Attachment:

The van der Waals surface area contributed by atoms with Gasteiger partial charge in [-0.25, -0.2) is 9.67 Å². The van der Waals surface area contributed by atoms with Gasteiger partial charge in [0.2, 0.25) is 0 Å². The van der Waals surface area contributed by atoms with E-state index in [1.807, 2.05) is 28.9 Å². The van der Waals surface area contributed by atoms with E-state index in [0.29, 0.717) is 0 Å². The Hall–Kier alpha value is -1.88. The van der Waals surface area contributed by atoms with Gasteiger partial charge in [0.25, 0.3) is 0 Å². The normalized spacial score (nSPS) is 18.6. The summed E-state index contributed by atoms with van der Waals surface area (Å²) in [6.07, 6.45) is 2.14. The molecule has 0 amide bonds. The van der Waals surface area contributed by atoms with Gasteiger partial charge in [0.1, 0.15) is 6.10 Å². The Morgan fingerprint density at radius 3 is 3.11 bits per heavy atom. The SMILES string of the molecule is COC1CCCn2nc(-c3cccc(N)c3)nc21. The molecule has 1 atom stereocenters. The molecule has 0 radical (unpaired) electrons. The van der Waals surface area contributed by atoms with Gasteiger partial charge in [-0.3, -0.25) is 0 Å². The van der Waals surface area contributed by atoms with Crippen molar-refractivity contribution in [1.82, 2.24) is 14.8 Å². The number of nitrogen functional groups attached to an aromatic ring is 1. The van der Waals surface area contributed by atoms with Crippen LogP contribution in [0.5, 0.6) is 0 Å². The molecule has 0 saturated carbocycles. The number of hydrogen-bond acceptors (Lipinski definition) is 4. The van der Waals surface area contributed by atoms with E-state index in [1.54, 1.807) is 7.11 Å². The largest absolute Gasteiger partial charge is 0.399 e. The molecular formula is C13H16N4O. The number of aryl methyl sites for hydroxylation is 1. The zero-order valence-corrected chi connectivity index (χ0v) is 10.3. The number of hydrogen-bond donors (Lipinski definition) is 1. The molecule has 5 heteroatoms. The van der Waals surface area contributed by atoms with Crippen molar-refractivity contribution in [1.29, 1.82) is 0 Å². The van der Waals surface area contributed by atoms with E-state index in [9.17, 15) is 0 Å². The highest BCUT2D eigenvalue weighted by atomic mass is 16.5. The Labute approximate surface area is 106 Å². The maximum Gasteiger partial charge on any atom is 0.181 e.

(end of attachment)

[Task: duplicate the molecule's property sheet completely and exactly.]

The van der Waals surface area contributed by atoms with Gasteiger partial charge in [-0.25, -0.2) is 9.67 Å². The van der Waals surface area contributed by atoms with Gasteiger partial charge in [0.2, 0.25) is 0 Å². The van der Waals surface area contributed by atoms with E-state index in [1.807, 2.05) is 28.9 Å². The van der Waals surface area contributed by atoms with E-state index in [0.29, 0.717) is 0 Å². The Hall–Kier alpha value is -1.88. The van der Waals surface area contributed by atoms with Gasteiger partial charge in [0.25, 0.3) is 0 Å². The normalized spacial score (nSPS) is 18.6. The summed E-state index contributed by atoms with van der Waals surface area (Å²) in [6.07, 6.45) is 2.14. The molecule has 0 amide bonds. The van der Waals surface area contributed by atoms with Gasteiger partial charge in [0.1, 0.15) is 6.10 Å². The Morgan fingerprint density at radius 3 is 3.11 bits per heavy atom. The SMILES string of the molecule is COC1CCCn2nc(-c3cccc(N)c3)nc21. The molecule has 1 atom stereocenters. The molecule has 0 radical (unpaired) electrons. The van der Waals surface area contributed by atoms with Gasteiger partial charge in [-0.3, -0.25) is 0 Å². The van der Waals surface area contributed by atoms with Crippen molar-refractivity contribution in [1.82, 2.24) is 14.8 Å². The number of nitrogen functional groups attached to an aromatic ring is 1. The van der Waals surface area contributed by atoms with Crippen LogP contribution in [0.5, 0.6) is 0 Å². The molecule has 0 saturated carbocycles. The number of hydrogen-bond acceptors (Lipinski definition) is 4. The van der Waals surface area contributed by atoms with E-state index in [1.54, 1.807) is 7.11 Å². The largest absolute Gasteiger partial charge is 0.399 e. The molecular formula is C13H16N4O. The number of aryl methyl sites for hydroxylation is 1. The zero-order valence-corrected chi connectivity index (χ0v) is 10.3. The number of hydrogen-bond donors (Lipinski definition) is 1. The molecule has 5 heteroatoms. The van der Waals surface area contributed by atoms with Crippen molar-refractivity contribution in [1.29, 1.82) is 0 Å². The van der Waals surface area contributed by atoms with E-state index in [9.17, 15) is 0 Å². The highest BCUT2D eigenvalue weighted by atomic mass is 16.5. The Labute approximate surface area is 106 Å². The maximum Gasteiger partial charge on any atom is 0.181 e.